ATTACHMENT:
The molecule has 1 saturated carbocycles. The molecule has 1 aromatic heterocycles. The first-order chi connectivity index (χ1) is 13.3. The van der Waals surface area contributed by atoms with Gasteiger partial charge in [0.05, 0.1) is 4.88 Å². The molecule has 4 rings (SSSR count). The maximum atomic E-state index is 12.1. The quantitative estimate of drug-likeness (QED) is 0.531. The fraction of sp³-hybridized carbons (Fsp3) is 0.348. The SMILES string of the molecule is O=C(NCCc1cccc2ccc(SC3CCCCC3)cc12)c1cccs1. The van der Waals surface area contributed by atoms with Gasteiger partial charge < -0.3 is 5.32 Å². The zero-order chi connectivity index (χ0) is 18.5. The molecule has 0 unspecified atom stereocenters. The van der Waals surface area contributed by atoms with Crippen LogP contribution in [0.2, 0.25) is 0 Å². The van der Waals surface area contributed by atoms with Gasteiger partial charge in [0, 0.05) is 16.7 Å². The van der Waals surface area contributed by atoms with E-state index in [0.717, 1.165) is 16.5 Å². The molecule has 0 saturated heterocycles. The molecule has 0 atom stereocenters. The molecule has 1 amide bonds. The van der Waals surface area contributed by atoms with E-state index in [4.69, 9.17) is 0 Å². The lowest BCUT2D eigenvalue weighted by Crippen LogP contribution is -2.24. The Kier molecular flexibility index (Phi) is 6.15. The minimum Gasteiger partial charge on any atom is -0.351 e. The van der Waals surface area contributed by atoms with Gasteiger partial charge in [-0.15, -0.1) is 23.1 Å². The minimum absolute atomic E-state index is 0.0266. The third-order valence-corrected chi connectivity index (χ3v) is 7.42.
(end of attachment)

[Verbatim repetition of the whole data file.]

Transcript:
The molecule has 1 saturated carbocycles. The molecule has 1 aromatic heterocycles. The first-order chi connectivity index (χ1) is 13.3. The van der Waals surface area contributed by atoms with Gasteiger partial charge in [0.05, 0.1) is 4.88 Å². The molecule has 4 rings (SSSR count). The maximum atomic E-state index is 12.1. The quantitative estimate of drug-likeness (QED) is 0.531. The fraction of sp³-hybridized carbons (Fsp3) is 0.348. The SMILES string of the molecule is O=C(NCCc1cccc2ccc(SC3CCCCC3)cc12)c1cccs1. The van der Waals surface area contributed by atoms with Gasteiger partial charge < -0.3 is 5.32 Å². The zero-order chi connectivity index (χ0) is 18.5. The molecule has 0 unspecified atom stereocenters. The van der Waals surface area contributed by atoms with Crippen LogP contribution in [0.2, 0.25) is 0 Å². The van der Waals surface area contributed by atoms with Gasteiger partial charge in [0, 0.05) is 16.7 Å². The van der Waals surface area contributed by atoms with E-state index in [0.717, 1.165) is 16.5 Å². The molecule has 0 saturated heterocycles. The molecule has 0 atom stereocenters. The molecule has 1 amide bonds. The van der Waals surface area contributed by atoms with E-state index in [4.69, 9.17) is 0 Å². The lowest BCUT2D eigenvalue weighted by Crippen LogP contribution is -2.24. The Kier molecular flexibility index (Phi) is 6.15. The minimum Gasteiger partial charge on any atom is -0.351 e. The van der Waals surface area contributed by atoms with Gasteiger partial charge in [-0.15, -0.1) is 23.1 Å². The minimum absolute atomic E-state index is 0.0266. The third-order valence-corrected chi connectivity index (χ3v) is 7.42.